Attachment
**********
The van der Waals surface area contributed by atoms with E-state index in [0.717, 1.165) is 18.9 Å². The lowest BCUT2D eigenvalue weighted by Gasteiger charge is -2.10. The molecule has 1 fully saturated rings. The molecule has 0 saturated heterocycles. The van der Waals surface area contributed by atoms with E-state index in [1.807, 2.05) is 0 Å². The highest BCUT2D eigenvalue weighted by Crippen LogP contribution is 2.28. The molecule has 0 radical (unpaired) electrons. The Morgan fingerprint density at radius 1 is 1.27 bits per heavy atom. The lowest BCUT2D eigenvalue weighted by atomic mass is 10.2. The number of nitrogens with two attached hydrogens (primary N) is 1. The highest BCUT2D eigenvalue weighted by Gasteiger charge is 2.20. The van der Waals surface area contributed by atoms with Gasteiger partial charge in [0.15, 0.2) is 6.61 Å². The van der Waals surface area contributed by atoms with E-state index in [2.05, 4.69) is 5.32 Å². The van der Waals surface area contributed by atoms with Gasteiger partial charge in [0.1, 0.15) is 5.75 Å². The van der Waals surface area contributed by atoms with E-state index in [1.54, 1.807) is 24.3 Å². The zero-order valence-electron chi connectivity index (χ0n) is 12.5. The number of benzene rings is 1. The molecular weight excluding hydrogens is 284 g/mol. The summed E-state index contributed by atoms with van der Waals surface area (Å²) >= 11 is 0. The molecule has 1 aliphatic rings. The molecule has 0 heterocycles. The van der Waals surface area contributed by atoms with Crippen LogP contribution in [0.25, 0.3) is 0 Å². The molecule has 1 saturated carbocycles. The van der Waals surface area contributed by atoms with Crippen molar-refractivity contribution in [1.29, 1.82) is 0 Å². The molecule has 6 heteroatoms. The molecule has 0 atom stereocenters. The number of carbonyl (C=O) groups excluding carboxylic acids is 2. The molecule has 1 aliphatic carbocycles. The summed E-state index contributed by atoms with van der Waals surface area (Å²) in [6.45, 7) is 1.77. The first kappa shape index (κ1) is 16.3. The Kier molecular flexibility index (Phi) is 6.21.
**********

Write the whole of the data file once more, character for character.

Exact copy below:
The van der Waals surface area contributed by atoms with E-state index in [0.717, 1.165) is 18.9 Å². The lowest BCUT2D eigenvalue weighted by Gasteiger charge is -2.10. The molecule has 1 fully saturated rings. The molecule has 0 saturated heterocycles. The van der Waals surface area contributed by atoms with E-state index in [1.807, 2.05) is 0 Å². The highest BCUT2D eigenvalue weighted by Crippen LogP contribution is 2.28. The molecule has 0 radical (unpaired) electrons. The Morgan fingerprint density at radius 1 is 1.27 bits per heavy atom. The lowest BCUT2D eigenvalue weighted by atomic mass is 10.2. The number of nitrogens with two attached hydrogens (primary N) is 1. The highest BCUT2D eigenvalue weighted by Gasteiger charge is 2.20. The van der Waals surface area contributed by atoms with Gasteiger partial charge in [0.15, 0.2) is 6.61 Å². The van der Waals surface area contributed by atoms with E-state index in [2.05, 4.69) is 5.32 Å². The van der Waals surface area contributed by atoms with Gasteiger partial charge in [0.1, 0.15) is 5.75 Å². The van der Waals surface area contributed by atoms with E-state index in [1.54, 1.807) is 24.3 Å². The zero-order valence-electron chi connectivity index (χ0n) is 12.5. The number of benzene rings is 1. The molecular weight excluding hydrogens is 284 g/mol. The summed E-state index contributed by atoms with van der Waals surface area (Å²) >= 11 is 0. The molecule has 1 aliphatic rings. The molecule has 0 heterocycles. The van der Waals surface area contributed by atoms with Crippen LogP contribution in [0.25, 0.3) is 0 Å². The molecule has 1 saturated carbocycles. The van der Waals surface area contributed by atoms with Crippen molar-refractivity contribution in [1.29, 1.82) is 0 Å². The molecule has 6 heteroatoms. The molecule has 0 atom stereocenters. The number of carbonyl (C=O) groups excluding carboxylic acids is 2. The molecule has 1 aliphatic carbocycles. The summed E-state index contributed by atoms with van der Waals surface area (Å²) in [6.45, 7) is 1.77. The first kappa shape index (κ1) is 16.3. The Kier molecular flexibility index (Phi) is 6.21.